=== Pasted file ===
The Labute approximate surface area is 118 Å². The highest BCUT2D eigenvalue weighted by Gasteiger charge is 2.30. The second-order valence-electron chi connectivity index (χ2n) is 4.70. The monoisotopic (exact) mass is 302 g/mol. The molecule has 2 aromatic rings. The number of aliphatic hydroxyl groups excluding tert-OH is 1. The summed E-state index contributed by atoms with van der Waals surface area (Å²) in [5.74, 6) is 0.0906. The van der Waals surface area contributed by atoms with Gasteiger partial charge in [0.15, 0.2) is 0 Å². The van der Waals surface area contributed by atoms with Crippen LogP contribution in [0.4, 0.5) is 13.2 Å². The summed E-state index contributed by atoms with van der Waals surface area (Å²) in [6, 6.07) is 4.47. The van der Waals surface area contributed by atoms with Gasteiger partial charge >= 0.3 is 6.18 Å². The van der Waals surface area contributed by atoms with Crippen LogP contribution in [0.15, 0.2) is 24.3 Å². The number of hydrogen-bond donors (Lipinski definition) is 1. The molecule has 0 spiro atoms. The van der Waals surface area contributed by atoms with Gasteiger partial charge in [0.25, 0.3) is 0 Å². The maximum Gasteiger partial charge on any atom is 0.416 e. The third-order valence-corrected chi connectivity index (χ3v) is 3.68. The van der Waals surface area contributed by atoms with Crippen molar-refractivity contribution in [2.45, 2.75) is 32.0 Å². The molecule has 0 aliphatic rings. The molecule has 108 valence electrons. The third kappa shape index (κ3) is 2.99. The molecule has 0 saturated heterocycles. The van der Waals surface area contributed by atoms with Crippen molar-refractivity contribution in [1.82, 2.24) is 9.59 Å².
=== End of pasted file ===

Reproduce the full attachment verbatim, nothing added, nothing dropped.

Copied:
The Labute approximate surface area is 118 Å². The highest BCUT2D eigenvalue weighted by Gasteiger charge is 2.30. The second-order valence-electron chi connectivity index (χ2n) is 4.70. The monoisotopic (exact) mass is 302 g/mol. The molecule has 2 aromatic rings. The number of aliphatic hydroxyl groups excluding tert-OH is 1. The summed E-state index contributed by atoms with van der Waals surface area (Å²) in [5.74, 6) is 0.0906. The van der Waals surface area contributed by atoms with Gasteiger partial charge in [0.15, 0.2) is 0 Å². The van der Waals surface area contributed by atoms with Crippen LogP contribution in [0.4, 0.5) is 13.2 Å². The summed E-state index contributed by atoms with van der Waals surface area (Å²) in [6, 6.07) is 4.47. The van der Waals surface area contributed by atoms with Gasteiger partial charge >= 0.3 is 6.18 Å². The van der Waals surface area contributed by atoms with Crippen LogP contribution in [0.15, 0.2) is 24.3 Å². The number of hydrogen-bond donors (Lipinski definition) is 1. The molecule has 0 spiro atoms. The van der Waals surface area contributed by atoms with Gasteiger partial charge in [0.25, 0.3) is 0 Å². The maximum Gasteiger partial charge on any atom is 0.416 e. The third-order valence-corrected chi connectivity index (χ3v) is 3.68. The van der Waals surface area contributed by atoms with Crippen molar-refractivity contribution in [2.45, 2.75) is 32.0 Å². The molecule has 0 aliphatic rings. The molecule has 108 valence electrons. The third kappa shape index (κ3) is 2.99. The molecule has 0 saturated heterocycles. The van der Waals surface area contributed by atoms with Crippen molar-refractivity contribution in [1.82, 2.24) is 9.59 Å².